More interesting for me was to go on one of the guided tours of the ship. There was always a bridge tour at some point and we were asked to cluster up on the top deck at the appointed time and the Assistant purser would take us in. We were introduced to the first or second officer who conducted the tour. I was surprised at how spacious the bridge was. A series of instruments were spread out across what looked no more than a glorified dashboard. This effect was enhanced by the fact that the device by which the RMS was steered had come off a Ford Escort. We were shown both the old chart table and all the modern equipment. I call it modern but it already had a clunky feel about it even in the early 2000’s. The computers were huge and sat within massive casings, the screens did one thing and one thing alone. Nowadays I am sure you could just plug in a standard laptop and it would have calculated all the ships movements and locations and operations in one go. They did have a small museum of old equipment and they showed us one of the sextants that the first office claimed they still had to use from time to time.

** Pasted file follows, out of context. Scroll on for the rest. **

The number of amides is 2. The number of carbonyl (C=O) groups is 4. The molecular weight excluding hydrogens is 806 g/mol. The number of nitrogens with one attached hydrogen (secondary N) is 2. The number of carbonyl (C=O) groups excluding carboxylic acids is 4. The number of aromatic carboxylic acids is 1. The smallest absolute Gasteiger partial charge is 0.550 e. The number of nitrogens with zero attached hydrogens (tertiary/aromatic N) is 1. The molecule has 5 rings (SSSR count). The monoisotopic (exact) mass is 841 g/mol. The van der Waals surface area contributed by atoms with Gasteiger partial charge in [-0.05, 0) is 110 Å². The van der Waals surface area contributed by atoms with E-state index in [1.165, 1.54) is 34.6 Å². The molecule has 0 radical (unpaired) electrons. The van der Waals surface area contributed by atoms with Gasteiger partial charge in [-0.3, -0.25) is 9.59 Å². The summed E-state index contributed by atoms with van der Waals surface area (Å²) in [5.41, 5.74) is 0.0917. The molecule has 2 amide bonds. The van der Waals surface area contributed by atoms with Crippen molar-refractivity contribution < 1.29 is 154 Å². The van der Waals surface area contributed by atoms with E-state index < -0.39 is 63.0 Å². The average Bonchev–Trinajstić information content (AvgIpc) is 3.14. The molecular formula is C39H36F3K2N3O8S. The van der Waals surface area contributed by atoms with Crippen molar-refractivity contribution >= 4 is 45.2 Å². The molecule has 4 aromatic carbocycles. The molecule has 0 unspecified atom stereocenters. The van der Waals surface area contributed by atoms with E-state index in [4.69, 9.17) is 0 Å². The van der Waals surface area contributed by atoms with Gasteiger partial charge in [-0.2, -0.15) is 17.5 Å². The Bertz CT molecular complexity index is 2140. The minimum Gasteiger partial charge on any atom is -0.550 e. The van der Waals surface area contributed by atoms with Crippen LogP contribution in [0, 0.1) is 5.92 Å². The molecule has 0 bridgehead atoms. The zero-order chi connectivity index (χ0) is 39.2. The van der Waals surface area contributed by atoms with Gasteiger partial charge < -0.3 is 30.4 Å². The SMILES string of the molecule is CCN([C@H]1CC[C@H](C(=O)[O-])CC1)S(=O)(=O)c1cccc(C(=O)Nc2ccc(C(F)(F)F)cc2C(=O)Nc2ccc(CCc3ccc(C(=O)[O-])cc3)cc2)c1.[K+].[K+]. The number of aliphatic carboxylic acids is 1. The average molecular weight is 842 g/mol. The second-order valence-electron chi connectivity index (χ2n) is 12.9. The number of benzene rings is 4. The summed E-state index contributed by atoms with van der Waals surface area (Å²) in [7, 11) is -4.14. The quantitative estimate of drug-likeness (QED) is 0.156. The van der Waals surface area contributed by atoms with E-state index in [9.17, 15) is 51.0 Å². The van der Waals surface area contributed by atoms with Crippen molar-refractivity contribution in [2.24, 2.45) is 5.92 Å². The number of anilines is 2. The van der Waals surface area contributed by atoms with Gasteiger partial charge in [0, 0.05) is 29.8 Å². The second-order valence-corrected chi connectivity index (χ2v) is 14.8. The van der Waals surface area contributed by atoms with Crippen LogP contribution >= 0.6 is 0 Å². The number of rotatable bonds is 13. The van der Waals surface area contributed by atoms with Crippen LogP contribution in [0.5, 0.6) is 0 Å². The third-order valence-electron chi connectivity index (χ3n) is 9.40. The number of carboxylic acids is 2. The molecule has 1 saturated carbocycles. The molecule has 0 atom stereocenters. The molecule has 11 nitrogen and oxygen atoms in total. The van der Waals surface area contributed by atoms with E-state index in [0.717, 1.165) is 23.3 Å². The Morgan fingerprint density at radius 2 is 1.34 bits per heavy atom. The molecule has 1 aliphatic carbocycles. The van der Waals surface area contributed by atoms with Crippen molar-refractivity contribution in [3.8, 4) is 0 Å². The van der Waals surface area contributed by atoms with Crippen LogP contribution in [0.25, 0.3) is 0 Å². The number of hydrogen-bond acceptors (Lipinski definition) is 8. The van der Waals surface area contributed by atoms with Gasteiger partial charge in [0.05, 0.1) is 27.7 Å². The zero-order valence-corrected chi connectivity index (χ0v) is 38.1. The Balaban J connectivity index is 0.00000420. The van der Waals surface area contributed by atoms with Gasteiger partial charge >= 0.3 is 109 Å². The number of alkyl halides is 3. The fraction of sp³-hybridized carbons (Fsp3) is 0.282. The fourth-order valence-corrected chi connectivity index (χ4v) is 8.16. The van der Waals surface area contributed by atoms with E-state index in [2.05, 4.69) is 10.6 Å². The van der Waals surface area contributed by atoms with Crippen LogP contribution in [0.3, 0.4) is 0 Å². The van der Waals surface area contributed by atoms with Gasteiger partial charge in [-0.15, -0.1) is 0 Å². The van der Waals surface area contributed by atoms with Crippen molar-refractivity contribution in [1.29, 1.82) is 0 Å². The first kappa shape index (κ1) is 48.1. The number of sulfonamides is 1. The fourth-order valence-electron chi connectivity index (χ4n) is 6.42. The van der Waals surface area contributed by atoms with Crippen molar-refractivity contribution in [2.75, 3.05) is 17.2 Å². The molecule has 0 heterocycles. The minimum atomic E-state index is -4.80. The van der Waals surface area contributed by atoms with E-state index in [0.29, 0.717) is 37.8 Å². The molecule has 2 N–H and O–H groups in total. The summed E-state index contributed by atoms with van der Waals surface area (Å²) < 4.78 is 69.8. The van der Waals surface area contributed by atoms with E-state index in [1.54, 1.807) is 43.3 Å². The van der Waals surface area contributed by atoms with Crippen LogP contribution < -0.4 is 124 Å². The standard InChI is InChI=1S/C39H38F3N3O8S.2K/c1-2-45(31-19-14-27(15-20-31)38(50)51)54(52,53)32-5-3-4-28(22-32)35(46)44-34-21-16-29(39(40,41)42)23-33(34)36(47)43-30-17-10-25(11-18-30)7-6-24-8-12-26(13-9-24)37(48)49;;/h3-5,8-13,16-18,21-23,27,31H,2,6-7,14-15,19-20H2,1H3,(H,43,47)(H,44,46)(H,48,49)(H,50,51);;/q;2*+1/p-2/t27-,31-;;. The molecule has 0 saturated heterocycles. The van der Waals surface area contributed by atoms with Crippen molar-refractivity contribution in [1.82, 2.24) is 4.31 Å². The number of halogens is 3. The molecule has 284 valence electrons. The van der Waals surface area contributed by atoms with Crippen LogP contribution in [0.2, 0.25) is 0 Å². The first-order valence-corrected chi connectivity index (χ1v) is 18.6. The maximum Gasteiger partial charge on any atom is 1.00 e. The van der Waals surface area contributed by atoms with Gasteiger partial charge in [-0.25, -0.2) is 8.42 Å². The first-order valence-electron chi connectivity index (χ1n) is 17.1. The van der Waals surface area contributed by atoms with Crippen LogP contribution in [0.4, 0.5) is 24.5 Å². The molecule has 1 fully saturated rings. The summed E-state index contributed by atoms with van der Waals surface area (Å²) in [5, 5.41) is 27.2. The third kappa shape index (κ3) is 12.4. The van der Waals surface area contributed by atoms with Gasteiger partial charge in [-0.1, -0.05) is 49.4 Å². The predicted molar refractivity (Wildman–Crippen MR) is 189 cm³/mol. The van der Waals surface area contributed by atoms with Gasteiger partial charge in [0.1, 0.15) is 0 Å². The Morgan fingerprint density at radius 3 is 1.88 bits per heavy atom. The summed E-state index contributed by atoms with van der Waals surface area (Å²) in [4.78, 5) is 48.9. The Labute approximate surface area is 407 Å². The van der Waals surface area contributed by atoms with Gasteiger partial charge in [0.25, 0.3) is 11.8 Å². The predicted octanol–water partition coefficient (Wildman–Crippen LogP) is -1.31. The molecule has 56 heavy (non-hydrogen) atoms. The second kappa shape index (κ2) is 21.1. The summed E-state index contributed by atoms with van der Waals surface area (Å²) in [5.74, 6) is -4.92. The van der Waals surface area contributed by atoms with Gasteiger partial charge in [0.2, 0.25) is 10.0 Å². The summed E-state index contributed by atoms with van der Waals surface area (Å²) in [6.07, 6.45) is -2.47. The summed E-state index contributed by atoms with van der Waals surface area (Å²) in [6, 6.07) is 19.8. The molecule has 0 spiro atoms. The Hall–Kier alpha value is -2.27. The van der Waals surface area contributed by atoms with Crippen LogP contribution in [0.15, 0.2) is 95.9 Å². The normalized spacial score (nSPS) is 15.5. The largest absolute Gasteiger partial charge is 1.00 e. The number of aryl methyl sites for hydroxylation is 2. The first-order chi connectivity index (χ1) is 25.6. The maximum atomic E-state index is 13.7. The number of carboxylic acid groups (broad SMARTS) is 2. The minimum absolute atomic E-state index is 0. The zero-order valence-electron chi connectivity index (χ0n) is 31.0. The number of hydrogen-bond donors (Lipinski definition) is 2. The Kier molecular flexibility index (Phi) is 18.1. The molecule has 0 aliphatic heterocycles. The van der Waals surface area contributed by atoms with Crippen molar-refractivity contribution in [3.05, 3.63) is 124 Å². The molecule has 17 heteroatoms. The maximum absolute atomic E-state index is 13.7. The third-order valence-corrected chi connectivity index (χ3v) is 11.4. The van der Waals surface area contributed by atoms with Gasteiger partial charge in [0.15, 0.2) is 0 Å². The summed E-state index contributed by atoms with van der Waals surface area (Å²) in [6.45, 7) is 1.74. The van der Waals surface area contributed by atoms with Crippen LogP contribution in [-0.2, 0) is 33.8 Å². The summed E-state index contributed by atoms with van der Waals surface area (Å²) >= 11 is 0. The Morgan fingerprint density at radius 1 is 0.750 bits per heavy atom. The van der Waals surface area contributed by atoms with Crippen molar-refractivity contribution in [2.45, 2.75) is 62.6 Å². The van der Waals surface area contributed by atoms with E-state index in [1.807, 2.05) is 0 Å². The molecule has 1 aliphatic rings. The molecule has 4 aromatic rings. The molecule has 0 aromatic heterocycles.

So much seemed to be automatic – once the course was set the ship just rolled on for day after day. Only when you got to port was there a lot of activity and even there you got a pilot to guide you in. But out on the open seas there were plenty of hazards. The weather was constantly changing and although this section of the passage was relatively benign there could still be swells. I was told the trip was much more uncomfortable south of St Helena as the effects of the Southern Ocean made it a real roller coaster ride.